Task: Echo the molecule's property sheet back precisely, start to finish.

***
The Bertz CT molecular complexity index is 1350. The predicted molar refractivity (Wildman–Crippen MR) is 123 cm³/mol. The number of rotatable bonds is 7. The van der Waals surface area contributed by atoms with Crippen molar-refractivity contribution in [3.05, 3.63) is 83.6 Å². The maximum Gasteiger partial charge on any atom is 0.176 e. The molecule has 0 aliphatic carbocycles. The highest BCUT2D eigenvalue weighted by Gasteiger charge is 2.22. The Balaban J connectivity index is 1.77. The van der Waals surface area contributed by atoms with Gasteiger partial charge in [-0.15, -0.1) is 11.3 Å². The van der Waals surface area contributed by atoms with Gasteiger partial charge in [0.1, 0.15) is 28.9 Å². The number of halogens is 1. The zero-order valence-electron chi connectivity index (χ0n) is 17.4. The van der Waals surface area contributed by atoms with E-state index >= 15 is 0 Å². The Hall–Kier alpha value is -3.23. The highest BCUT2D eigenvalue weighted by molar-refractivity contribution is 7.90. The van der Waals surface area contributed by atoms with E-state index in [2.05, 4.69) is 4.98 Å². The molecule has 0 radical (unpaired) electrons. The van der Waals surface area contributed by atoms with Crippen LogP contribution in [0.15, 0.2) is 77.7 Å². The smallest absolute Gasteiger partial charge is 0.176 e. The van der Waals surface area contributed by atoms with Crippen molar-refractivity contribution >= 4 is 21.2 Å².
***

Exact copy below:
The Bertz CT molecular complexity index is 1350. The predicted molar refractivity (Wildman–Crippen MR) is 123 cm³/mol. The number of rotatable bonds is 7. The van der Waals surface area contributed by atoms with Crippen molar-refractivity contribution in [3.05, 3.63) is 83.6 Å². The maximum Gasteiger partial charge on any atom is 0.176 e. The molecule has 0 aliphatic carbocycles. The highest BCUT2D eigenvalue weighted by Gasteiger charge is 2.22. The Balaban J connectivity index is 1.77. The van der Waals surface area contributed by atoms with Gasteiger partial charge in [-0.15, -0.1) is 11.3 Å². The van der Waals surface area contributed by atoms with Gasteiger partial charge in [0.1, 0.15) is 28.9 Å². The number of halogens is 1. The zero-order valence-electron chi connectivity index (χ0n) is 17.4. The van der Waals surface area contributed by atoms with E-state index >= 15 is 0 Å². The Hall–Kier alpha value is -3.23. The highest BCUT2D eigenvalue weighted by molar-refractivity contribution is 7.90. The van der Waals surface area contributed by atoms with E-state index in [2.05, 4.69) is 4.98 Å². The molecule has 0 radical (unpaired) electrons. The van der Waals surface area contributed by atoms with Crippen LogP contribution in [0.15, 0.2) is 77.7 Å². The smallest absolute Gasteiger partial charge is 0.176 e. The van der Waals surface area contributed by atoms with Crippen molar-refractivity contribution >= 4 is 21.2 Å².